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Campaign to Protect Rural England - Somerset

Wyke Farms

Tuesday, 16 April 2019 00:00

Anaerobic digester plant producing power from waste to make cheese at Wyke Farms Anaerobic digester plant producing power from waste to make cheese at Wyke Farms

 We enjoyed a fascinating visit to one of Somerset's oldest and well known cheese companies in March and learnt how they run their operations using green energy.

 We were greeted by Lucy Francis, Brand Manager, and welcomed into the warmth of the purpose built visitor centre for tea and biscuits.  Lucy explained the history of Wyke Farms and how the Clothier family have been making cheese for some 800 years.  Grandmother Ivy Clothier's ancient recipe for cheddar cheese is still used today and the original recipe is kept in a safe on the family farm.  The family farm is 1500 acres and has 1000 milking cows.  Milk is also brought in from 110 farms within a 65 mile radius to produce 18,000 tonnes of cheese each year.  The cows at Wyke Farms graze outside from March to October and those farms supplying milk which is farmed sustainably get paid a premium rate.  Cheese is exported to 160 countries worldwide.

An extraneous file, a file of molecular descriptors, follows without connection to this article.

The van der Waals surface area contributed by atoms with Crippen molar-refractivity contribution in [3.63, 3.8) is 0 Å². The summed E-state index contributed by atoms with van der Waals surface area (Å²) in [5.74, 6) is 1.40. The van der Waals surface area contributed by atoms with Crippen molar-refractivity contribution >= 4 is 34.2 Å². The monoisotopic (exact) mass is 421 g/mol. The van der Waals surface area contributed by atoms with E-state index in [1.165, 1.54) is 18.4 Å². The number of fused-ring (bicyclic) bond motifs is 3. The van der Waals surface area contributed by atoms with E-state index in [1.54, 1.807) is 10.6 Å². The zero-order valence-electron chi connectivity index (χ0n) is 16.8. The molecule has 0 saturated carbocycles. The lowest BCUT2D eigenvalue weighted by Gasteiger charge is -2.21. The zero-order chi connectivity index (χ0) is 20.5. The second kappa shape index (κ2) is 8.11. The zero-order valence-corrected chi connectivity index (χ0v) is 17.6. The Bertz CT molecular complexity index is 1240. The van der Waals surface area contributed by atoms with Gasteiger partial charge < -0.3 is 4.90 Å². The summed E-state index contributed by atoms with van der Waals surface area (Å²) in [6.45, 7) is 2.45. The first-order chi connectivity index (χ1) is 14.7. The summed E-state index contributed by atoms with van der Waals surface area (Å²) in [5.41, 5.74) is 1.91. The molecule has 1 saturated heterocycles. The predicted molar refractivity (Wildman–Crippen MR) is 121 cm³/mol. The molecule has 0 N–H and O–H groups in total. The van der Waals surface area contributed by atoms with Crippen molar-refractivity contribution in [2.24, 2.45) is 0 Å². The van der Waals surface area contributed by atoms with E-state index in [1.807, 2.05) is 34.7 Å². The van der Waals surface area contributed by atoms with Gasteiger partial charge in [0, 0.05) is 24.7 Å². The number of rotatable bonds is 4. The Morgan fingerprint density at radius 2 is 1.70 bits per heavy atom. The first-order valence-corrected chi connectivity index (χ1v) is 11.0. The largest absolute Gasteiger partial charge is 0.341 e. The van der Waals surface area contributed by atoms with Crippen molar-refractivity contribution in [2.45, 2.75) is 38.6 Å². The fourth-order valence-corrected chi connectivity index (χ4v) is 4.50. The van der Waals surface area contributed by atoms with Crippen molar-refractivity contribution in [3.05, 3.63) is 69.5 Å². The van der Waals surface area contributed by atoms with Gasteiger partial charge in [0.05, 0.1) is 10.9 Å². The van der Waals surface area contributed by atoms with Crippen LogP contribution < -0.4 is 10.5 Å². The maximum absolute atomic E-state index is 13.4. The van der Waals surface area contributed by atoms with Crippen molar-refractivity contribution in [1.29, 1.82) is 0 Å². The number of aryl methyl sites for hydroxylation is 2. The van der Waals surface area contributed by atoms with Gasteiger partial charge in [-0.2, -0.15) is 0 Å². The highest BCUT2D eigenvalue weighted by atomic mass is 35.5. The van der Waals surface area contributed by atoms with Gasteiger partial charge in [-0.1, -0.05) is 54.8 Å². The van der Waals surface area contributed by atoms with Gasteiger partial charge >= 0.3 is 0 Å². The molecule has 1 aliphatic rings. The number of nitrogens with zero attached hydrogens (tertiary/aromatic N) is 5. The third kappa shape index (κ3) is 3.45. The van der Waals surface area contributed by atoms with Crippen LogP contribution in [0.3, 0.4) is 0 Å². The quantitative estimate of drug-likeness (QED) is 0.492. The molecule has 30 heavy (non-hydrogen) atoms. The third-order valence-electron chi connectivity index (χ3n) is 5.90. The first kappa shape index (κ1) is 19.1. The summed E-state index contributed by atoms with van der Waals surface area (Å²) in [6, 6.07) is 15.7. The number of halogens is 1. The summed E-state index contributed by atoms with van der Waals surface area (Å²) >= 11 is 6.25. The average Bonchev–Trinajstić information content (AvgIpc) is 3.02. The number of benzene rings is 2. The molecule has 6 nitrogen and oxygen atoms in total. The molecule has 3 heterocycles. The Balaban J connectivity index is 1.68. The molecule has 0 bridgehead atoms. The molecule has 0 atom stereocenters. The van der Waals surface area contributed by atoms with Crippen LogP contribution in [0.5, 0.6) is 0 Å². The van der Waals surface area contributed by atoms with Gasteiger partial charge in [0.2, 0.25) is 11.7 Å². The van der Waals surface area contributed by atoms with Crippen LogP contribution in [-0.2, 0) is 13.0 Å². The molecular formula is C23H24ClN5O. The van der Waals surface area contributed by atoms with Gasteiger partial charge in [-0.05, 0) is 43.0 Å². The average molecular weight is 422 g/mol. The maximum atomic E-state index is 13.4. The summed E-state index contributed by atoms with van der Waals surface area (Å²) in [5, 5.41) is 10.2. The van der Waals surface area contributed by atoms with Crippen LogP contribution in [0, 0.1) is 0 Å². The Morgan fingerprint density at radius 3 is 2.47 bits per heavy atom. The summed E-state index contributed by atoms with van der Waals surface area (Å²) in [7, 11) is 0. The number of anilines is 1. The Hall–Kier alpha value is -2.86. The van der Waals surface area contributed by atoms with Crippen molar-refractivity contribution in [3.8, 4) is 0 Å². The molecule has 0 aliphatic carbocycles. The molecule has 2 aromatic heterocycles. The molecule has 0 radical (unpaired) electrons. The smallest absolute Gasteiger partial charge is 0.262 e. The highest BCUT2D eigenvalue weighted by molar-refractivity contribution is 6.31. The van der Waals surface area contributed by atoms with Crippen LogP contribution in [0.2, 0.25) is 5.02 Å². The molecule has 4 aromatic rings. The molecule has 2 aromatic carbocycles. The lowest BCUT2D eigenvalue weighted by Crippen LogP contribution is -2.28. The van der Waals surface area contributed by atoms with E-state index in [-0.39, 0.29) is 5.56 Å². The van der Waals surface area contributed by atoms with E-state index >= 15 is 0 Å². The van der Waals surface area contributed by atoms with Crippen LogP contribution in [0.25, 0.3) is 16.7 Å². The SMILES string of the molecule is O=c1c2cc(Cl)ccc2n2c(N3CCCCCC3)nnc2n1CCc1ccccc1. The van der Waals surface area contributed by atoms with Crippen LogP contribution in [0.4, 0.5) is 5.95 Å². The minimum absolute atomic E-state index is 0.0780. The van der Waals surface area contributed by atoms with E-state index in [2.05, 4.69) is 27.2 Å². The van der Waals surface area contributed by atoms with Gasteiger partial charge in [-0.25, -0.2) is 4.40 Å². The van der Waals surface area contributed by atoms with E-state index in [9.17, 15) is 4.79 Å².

After our talk, it was time to don our hi-viz vests and go and meet James Barwick, Sustainable Energy Manager, for a tour around the green energy plant.  The giant anaerobic digesters are fed with cow slurry, waste products from the dairy,  straw, apple pomice from local cider makers and bread waste from a factory in Bristol. They only use food waste and do not take in bio-energy crops.  James explained that the science of AD plants is similar to cheese making in that you use specific bio-cultures and have to have the right conditions to optimise their growth.  The plants produce enough energy for the dairy to operate and a surplus is sold to the grid.  The amount of energy produced altogether is enough for 6000 homes.  Wyke even use solar power to cool the milk before it entres the cheese making process.

James answered lots of detailed questions from our very knowledgeable CPRE members and then it was time to go back inside and try some samples of cheese.

Thanks very much indeed to Lucy and James for their time and for sharing their enthusiasm and great knowledge of all things green  - and for some lovely cheese too!









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